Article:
The first aspect covered in this particular segment is the play in limped pots, i.e. when the small blind decides to complete instead of raising. In general, Polk always advocates for a more aggressive approach to these spots because aggression can be a good way to overcome the positional disadvantage.
The idea is to often raise when faced with a limp and use a size that will deny your opponent equity and put them in a lot of tough spots. Of course, all of this is accompanied by solid math, percentages, and in-depth explanations that back this theory and prove that it actually works.
Next three videos deal with a more common situation, i.e. when facing a raise from the small blind. Topics covered in the video break down as follows:
- General RFI concepts
- RFI Ranges
- Math behind 3-bets
Polk first begins by breaking things down by three most common raise sizes, i.e. 2x, 2.5x, and 3x. He explains how he was among the first players to really expand his BB defend ranges, which was one of the reasons for his overall success in heads up.
There is nothing wrong with having a very wide defend range against min-raises; in fact, the math supports this approach. As raises get bigger, you need to adjust your BB range and tighen up.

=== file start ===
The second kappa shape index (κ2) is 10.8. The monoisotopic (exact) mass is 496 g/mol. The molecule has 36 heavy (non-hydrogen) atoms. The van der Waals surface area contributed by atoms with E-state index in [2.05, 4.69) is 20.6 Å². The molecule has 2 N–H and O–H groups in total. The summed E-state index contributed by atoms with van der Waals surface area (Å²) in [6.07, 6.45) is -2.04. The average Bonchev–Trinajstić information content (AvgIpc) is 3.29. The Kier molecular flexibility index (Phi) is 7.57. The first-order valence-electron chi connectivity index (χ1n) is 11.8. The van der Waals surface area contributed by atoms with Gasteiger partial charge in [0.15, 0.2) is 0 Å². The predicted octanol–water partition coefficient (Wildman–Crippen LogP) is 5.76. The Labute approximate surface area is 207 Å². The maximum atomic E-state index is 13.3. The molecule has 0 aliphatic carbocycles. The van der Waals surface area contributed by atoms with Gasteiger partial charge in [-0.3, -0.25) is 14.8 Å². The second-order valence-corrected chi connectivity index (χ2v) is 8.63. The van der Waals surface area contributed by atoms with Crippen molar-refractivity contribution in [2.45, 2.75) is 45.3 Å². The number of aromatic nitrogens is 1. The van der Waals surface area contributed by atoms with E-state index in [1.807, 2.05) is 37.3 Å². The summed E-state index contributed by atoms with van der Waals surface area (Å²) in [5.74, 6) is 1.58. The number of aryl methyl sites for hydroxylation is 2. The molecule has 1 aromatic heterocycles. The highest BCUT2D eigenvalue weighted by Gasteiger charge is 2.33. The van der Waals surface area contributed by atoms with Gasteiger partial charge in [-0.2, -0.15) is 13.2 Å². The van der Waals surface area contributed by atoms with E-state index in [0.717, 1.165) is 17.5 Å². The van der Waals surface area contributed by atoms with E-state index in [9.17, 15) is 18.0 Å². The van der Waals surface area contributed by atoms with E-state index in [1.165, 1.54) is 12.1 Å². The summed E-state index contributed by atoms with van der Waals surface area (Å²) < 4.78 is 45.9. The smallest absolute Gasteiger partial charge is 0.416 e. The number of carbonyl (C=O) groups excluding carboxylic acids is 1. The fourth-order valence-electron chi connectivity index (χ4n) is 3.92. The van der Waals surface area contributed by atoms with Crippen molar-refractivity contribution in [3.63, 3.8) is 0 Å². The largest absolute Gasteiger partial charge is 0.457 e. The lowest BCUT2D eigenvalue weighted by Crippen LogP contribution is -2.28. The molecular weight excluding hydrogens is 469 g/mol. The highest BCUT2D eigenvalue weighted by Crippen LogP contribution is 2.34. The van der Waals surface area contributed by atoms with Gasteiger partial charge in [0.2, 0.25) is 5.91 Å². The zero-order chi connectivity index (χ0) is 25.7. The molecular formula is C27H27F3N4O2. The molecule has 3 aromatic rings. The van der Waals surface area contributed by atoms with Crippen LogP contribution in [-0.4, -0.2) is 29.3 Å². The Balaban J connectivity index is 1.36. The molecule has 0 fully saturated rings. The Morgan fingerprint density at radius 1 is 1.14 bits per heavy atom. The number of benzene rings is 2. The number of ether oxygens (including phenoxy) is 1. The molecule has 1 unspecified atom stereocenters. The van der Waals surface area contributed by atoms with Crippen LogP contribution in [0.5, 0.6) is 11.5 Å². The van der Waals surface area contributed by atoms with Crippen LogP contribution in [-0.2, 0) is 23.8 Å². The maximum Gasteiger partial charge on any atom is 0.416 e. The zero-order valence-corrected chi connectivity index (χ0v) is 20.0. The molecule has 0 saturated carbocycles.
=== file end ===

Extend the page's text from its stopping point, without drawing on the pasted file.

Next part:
Although you’ll have a certain range for different types of opens, it is always imperative to make small tweaks as you go along and adjust to the particular opponent, with the goal of playing as many hands as you can profitably.
For less-experienced HU players, the range of hands Polk suggests as suitable defends or 3-bets can be somewhat surprising because it is very wide. Once again, this refers back to the idea of playing as many hands as you can, as long as numbers support it and you can do it profitably.
Polk then proceeds to explain the math behind various 3-bet spots through some examples. One interesting hand dissected in the video is playing 56s and its playability as 3-bet against differently sized opens.
Once again, he goes back to talk about the inherent disadvantage of being out of position but emphasizes how taking over the initiative will help compensate for this disadvantage a lot.
This segment also wraps up with some actual examples from the database, looking at various interesting spots and how they actually work out against real, high-level opponents. Additionally, all math discussed in this part of the course is available for download so you can always have it handy.
Preflop Play in 3-bet & 4-bet pots
After covering the usual preflop spots, the course moves on to look at 3-bet and 4-bet pots and how to approach these situations before the flop. Of course, this is an important segment of play, although 4-bets aren't as complex as these ranges are usually quite heavy on the value side.
The first thing covered is playing from the small blind when faced with a 3-bet.